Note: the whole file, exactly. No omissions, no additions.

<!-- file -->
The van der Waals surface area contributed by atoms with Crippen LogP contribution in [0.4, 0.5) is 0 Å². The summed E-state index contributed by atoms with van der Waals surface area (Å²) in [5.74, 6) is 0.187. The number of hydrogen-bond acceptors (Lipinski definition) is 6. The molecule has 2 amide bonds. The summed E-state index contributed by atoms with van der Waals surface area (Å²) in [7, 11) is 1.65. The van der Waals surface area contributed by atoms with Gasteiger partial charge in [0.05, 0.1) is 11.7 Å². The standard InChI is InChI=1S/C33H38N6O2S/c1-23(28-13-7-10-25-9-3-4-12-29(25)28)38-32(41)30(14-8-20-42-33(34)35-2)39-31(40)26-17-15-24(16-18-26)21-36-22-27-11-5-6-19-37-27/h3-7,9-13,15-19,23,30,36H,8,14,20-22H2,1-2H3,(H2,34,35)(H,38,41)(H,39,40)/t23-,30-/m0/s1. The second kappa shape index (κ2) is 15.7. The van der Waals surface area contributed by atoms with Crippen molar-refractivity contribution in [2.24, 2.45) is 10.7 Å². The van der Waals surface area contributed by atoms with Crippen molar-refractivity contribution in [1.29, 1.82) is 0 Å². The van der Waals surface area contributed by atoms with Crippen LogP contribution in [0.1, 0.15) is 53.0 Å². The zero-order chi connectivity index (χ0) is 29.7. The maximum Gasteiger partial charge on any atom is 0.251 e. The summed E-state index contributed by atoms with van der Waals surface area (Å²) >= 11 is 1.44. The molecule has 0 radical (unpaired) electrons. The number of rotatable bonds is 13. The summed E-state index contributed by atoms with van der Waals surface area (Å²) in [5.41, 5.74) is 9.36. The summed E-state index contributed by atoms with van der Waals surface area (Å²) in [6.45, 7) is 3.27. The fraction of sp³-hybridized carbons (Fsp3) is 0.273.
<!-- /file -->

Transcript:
The van der Waals surface area contributed by atoms with Crippen LogP contribution in [0.4, 0.5) is 0 Å². The summed E-state index contributed by atoms with van der Waals surface area (Å²) in [5.74, 6) is 0.187. The number of hydrogen-bond acceptors (Lipinski definition) is 6. The molecule has 2 amide bonds. The summed E-state index contributed by atoms with van der Waals surface area (Å²) in [7, 11) is 1.65. The van der Waals surface area contributed by atoms with Gasteiger partial charge in [0.05, 0.1) is 11.7 Å². The standard InChI is InChI=1S/C33H38N6O2S/c1-23(28-13-7-10-25-9-3-4-12-29(25)28)38-32(41)30(14-8-20-42-33(34)35-2)39-31(40)26-17-15-24(16-18-26)21-36-22-27-11-5-6-19-37-27/h3-7,9-13,15-19,23,30,36H,8,14,20-22H2,1-2H3,(H2,34,35)(H,38,41)(H,39,40)/t23-,30-/m0/s1. The second kappa shape index (κ2) is 15.7. The van der Waals surface area contributed by atoms with Crippen molar-refractivity contribution in [2.24, 2.45) is 10.7 Å². The van der Waals surface area contributed by atoms with Crippen molar-refractivity contribution in [1.29, 1.82) is 0 Å². The van der Waals surface area contributed by atoms with Crippen LogP contribution in [0.1, 0.15) is 53.0 Å². The zero-order chi connectivity index (χ0) is 29.7. The maximum Gasteiger partial charge on any atom is 0.251 e. The summed E-state index contributed by atoms with van der Waals surface area (Å²) >= 11 is 1.44. The molecule has 0 radical (unpaired) electrons. The number of rotatable bonds is 13. The summed E-state index contributed by atoms with van der Waals surface area (Å²) in [5.41, 5.74) is 9.36. The summed E-state index contributed by atoms with van der Waals surface area (Å²) in [6.45, 7) is 3.27. The fraction of sp³-hybridized carbons (Fsp3) is 0.273.